Business networking power LinkedIn (NYSE:LNKD) announced robust second quarter results. Total revenue surged 59% year-over-year to $364 million, easily exceeding consensus estimates. Non-GAAP earnings per share swelled 137% year-over-year to $0.38, smashing consensus expectations. Free cash flow totaled $31 million, equal to 9% of total revenue.
Image Source: LNKD 2Q 2013 Investor Presentation
Above all, membership growth continues to be the contributing factor to LinkedIn's success, in our view. Membership surged 9% sequentially and 37% year-over-year to 238 million users. As a result of membership expansion, LinkedIn is experiencing strong growth in unique visitors and page views. The story is simple: as LinkedIn network swells in membership, we see more advertisers, more employers and more job seekers all approaching LinkedIn with different needs.
This powerful "network effect" played out well in LinkedIn's "Talent Solutions" product, as revenue advanced 69% year-over-year to $205 million. Recruiters and corporate human resources departments are realizing the value of having strong analytical tools and easy access to a database of millions of potential employees. Importantly, we're seeing the firm develop effective new products. CEO Jeff Weiner specifically described one of the new products, saying on the conference call:
"We also launched CheckIn in Q2, used by recruiters primarily at campus job fairs. CheckIn simplifies how recruiters collect and manage candidate information at these events by enabling college students, among the fastest growing member segments on LinkedIn, to use their LinkedIn profile to register with companies that are hiring. CheckIn became available to all Talent Solutions customers in July and we are seeing strong early demand for the mobile product."
"Marketing Solutions" revenue rose 36% year-over-year to $86 million, driven largely by the increased number of eyeballs visiting LinkedIn. In a sense, LinkedIn is mimicking both Facebook (NASDAQ:FB) and Twitter in pursing sponsored stories that blend in as part of the news feed (rather than using only sidebar and banner ads). Such advertisements have proven to be effective (at Facebook), so we suspect the new ads would be fairly valuable to LinkedIn. Of course, the firm will have to maintain the right balance of advertisements and user-generated content in order to retain users.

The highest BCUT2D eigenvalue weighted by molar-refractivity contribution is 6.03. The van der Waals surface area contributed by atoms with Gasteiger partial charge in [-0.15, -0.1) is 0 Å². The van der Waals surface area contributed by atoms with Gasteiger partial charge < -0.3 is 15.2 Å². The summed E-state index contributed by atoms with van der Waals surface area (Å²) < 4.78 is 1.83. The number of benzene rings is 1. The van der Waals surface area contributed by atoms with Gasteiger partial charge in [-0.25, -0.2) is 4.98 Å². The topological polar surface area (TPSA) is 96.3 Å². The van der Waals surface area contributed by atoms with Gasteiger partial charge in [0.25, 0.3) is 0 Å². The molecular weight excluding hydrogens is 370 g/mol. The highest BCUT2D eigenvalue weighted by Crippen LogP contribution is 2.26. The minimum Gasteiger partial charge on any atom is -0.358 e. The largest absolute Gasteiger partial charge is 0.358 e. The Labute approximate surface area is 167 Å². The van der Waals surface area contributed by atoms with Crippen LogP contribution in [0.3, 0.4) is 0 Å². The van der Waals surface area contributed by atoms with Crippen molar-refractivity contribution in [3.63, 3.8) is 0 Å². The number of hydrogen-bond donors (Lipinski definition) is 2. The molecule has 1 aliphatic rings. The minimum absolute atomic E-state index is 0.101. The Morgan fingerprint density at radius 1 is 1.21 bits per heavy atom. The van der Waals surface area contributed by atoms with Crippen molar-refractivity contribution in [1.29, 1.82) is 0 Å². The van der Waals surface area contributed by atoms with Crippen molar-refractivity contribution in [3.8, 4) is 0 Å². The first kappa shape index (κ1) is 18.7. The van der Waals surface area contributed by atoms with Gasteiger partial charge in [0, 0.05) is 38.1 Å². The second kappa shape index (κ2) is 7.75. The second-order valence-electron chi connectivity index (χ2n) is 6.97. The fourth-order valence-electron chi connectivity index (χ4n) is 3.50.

On the employee side, premium subscriptions revenue jumped 68% year-over-year to $73 million. LinkedIn premium subscriptions generally receive positive reviews, and it appears that the premium subscription gives users more valuable search and contact features not readily available for free users. This rate of growth will likely slow as a greater percentage of the membership base has a premium account.
The cost side of the equation continues to worry some investors. Sales and marketing costs rose 61% year-over-year to $122 million, but they were only up 50 basis points as a percentage of sales to 33.6%. Product development costs increased 59% year-over-year to $96 million, equal to 26.3% of total sales. While we would like to see marketing costs come down as a percentage of revenue, we are seeing the firm's increased spending lead to higher sales. Similarly, we do not mind seeing LinkedIn spend a large amount of money on research and development because we think the company is creating some interesting new products that will inevitably help drive revenue growth.
Looking ahead to the third quarter, LinkedIn expects adjusted EBITDA of $81-$83 million driven by revenue of $367-$373 million. For the full-year, the company raised its revenue range to $1.455-$1.475 billion from the earlier forecast of $1.43-$1.46 billion. The adjusted EBITDA outlook for the full-year was revised upward to $340-$355 million, compared to the prior expectation of $330-$345 million. Neither change has much impact on LinkedIn's valuation, as most of the firm's intrinsic worth rests on how it looks 5-10 years from now.
LinkedIn continues to execute on revenue growth initiatives, though free cash flow generation remains relatively weak. The firm's business model is still relatively untested, and we could see dramatic declines when economic conditions deteriorate. We also believe Facebook translates much better to mobile consumption. We remain on the sidelines in our Best Ideas portfolio at this time.
Disclosure: I have no positions in any stocks mentioned, and no plans to initiate any positions within the next 72 hours. I wrote this article myself, and it expresses my own opinions. I am not receiving compensation for it (other than from Seeking Alpha). I have no business relationship with any company whose stock is mentioned in this article.